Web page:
So, to help prepare for Myrtle Beach starting Thursday, here’s a fairly simple squeeze and endplay from the Christmas Party at the Macon bridge club last week. I was in 3NT as west. I’m having a hard time reconstructing the auction, but I think it started P-1-X-P; 1, so I had a good idea of where the missing honors were.

Dealer: N
Vul: NS


Anyway, north leads a 4th best spade to south’s Q. There are 7 sure tricks, and there is potential for another trick in all suits. At trick 2, I led a diamond to the ace and then the Q, seeing north shed the 2. In with the K, south cleared spades, giving me trick #8 in the process. I discarded a pair of clubs from dummy. Since the DT fell stiff, I would have a 9th trick in diamonds via finesse for the 9 but the suit is blocked (just switch the 8 and 7 and my troubles would be over). Regardless, it’s time to cash hearts. As expected, south discards on the third round so we know south’s distribution: 3-2-5-3. At trick 9, we cash the 4th heart and holding 954  AQ, she has no safe discard. If she discards a club, I play a low club off dummy and the K becomes the 9th trick. If she discards a diamond, I play J and a diamond to her 9 and she is endplayed to give dummy the K at trick 13.

Merry Christmas! And good luck if you’re going to a bridge tournament between Christmas and New Year’s Day. Sean and I will be trying to repeat as winners of the MABC New Year regional in Myrtle Beach.

Friday, December 6, 2013

Interesting Squeeze

I’m on the airplane headed toward Phoenix, not studying system notes as I probably should be, but watching Castle reruns and contemplating a 1NT contract I played at the club Tuesday, how I’m going to spend the next two weekends in GA, and what class I’m going to take in spring semester.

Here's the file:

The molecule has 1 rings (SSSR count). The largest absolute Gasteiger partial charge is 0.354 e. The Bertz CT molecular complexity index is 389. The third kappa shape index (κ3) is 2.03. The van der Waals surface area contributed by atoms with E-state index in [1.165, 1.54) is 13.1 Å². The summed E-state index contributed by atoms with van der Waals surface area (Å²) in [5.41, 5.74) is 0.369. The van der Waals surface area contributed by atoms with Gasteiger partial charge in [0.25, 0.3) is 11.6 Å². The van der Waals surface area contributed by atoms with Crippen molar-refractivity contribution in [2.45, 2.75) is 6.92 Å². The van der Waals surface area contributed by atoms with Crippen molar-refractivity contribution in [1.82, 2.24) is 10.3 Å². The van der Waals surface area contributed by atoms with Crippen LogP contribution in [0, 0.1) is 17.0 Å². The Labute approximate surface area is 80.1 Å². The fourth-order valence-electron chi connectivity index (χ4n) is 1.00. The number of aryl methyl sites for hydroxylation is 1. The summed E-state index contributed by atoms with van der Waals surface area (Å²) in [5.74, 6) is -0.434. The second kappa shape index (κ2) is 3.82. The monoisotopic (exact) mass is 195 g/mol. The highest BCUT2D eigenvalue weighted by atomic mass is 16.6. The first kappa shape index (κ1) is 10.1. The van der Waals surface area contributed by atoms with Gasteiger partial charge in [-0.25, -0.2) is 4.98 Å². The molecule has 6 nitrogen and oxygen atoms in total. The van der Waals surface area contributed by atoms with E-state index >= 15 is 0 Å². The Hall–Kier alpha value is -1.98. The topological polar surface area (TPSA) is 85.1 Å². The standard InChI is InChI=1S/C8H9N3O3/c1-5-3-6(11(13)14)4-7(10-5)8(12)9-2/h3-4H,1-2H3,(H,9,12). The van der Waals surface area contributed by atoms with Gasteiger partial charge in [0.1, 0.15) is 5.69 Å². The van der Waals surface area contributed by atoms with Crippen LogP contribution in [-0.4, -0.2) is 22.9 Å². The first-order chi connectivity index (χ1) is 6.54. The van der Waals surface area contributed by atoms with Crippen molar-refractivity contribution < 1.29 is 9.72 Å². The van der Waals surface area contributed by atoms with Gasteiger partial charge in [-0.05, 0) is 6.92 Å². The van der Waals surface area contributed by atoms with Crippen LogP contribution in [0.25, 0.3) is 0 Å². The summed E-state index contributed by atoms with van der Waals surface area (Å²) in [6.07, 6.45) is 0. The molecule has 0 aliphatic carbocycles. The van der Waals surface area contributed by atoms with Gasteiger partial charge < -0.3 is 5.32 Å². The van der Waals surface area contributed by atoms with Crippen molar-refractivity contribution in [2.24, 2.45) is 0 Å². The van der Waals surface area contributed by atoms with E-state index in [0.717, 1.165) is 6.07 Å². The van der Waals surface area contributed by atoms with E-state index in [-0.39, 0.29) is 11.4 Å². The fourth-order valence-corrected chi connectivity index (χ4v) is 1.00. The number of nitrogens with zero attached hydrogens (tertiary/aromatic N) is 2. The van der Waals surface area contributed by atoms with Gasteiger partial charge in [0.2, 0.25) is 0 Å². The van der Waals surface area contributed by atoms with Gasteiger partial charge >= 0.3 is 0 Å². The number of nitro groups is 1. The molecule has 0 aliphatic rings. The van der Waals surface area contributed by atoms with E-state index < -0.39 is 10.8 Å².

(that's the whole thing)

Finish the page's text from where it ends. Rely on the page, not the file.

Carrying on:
Here’s the bridge deal. First it’s a bidding problem. What do you bid with 8xxx, KTx, Kx, A9xx after partner opens 1D and RHO bids 1S in matchpoints with favorable vulnerability? 1NT looks reasonable and was my action, but I wouldn’t argue with double. Heck, some days at these colors I might even try a pass for penalties. 1NT buys it and my dummy is KJ, A9xx, AQT9x, xx. Best defense will hold this to 7 tricks unless you guess to finesse diamonds for an 8th trick but the defense I got was far less than stellar.


The ST was led and RHO took the AQ9 before shifting to a low club. LHO took my 9 with the 10 and fired a low heart through, the 8 winning the trick in dummy. Now, if diamonds were 4-2, I’d have the rest of the tricks but as implied earlier, LHO had 5 of the suckers and I found this out when I played a diamond to my K.

Here’s where it gets interesting. Assuming either opponent can hold a club stopper, which is likely the case, there’s a double squeeze on the run of the diamonds (a heart was pitched on the third spade), but we kind of have to guess the rounded suit distribution.

LHO is initially squeezed upon cashing the spade.at trick 7 – he had to hold 3 diamonds for sure so either voided himself of clubs to keep a heart stopper or kept honor doubleton of clubs and a stiff heart. That could be difficult to figure out, but it’s a two card difference in the two different holdings.

RHO gets squeezed at trick 9 upon cashing the last good diamond. Before trick 9, dummy had A9x of hearts and Ax of diamonds while declarer has KTx of hearts and Ax of clubs.

If LHO had unguarded hearts, RHO must now keep all his hearts, so the low club will be good at trick 13.

If LHO had unguarded clubs, RHO must keep two clubs so is squeezed out of his heart trick. Now a heart to the K at trick 10 and the ace of clubs at trick 11 will squeeze LHO again in the pointed suits. Dummy pitches behind LHO at trick 11 with AT of hearts and a diamond while LHO has Qx of hearts and the J of diamonds.

If only LHO can guard clubs, there is a simple minor suit squeeze against him. If only RHO can guard clubs, he can’t guard hearts (he would have 10 black cards plus 1 diamond) so there’s a simple red suit squeeze against him.

Whew. I think I got that right.